Animals in the phylum Cnidaria, which means “stinging nettle,” possess stinging cells called nematocysts. Cnidaria includes jellies, box jellies, sea anemones, corals, sea pens and hydroids. Nematocysts are cells that operate like a combination between a spring and a harpoon. A spring with a barbed tip is wound underneath a trap door covering called an operculum. When properly stimulated, this door opens, allowing the poison-coated barbed tip to spiral out towards its target. Only certain species of Cnidarians have springs and barbs strong enough to penetrate human skin, which results in the commonly recognized jelly sting.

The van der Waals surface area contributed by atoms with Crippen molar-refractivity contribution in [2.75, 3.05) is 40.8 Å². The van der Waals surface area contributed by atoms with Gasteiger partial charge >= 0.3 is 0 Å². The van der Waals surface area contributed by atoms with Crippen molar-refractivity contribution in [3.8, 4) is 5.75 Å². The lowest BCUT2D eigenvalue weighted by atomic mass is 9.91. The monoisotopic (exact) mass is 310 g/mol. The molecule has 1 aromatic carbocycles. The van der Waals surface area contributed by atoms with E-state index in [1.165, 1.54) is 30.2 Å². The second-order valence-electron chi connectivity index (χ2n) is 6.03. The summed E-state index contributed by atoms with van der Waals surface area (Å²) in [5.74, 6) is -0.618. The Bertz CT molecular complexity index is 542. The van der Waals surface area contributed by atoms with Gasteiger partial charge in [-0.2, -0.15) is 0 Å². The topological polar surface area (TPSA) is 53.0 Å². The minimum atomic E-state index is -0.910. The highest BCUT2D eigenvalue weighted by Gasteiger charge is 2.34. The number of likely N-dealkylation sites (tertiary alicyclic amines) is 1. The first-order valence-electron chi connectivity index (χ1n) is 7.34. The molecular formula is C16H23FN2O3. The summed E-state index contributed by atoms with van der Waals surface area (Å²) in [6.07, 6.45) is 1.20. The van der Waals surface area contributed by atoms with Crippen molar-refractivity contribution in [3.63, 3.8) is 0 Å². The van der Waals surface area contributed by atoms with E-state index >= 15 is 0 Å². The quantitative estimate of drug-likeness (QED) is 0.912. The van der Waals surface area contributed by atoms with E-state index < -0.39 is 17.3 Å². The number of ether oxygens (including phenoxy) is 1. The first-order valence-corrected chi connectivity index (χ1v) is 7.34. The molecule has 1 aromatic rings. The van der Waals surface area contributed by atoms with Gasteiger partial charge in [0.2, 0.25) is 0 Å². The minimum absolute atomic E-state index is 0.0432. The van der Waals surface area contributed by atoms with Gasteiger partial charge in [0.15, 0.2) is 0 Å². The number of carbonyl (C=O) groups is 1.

The well-known folk remedy for a Cnidarian sting is urine. However, urine has the wrong chemical composition for inactivating the nematocyst, so this method does nothing but supply embarrassment to the involved parties. According to the American Red Cross, the best way to deactivate the stinging cells when stung is to rinse the area with vinegar for 30 seconds. Then, according to the American Heart Association, the best way to relieve the pain of a sting once deactivated is to rinse or soak the area in hot water for 20 minutes.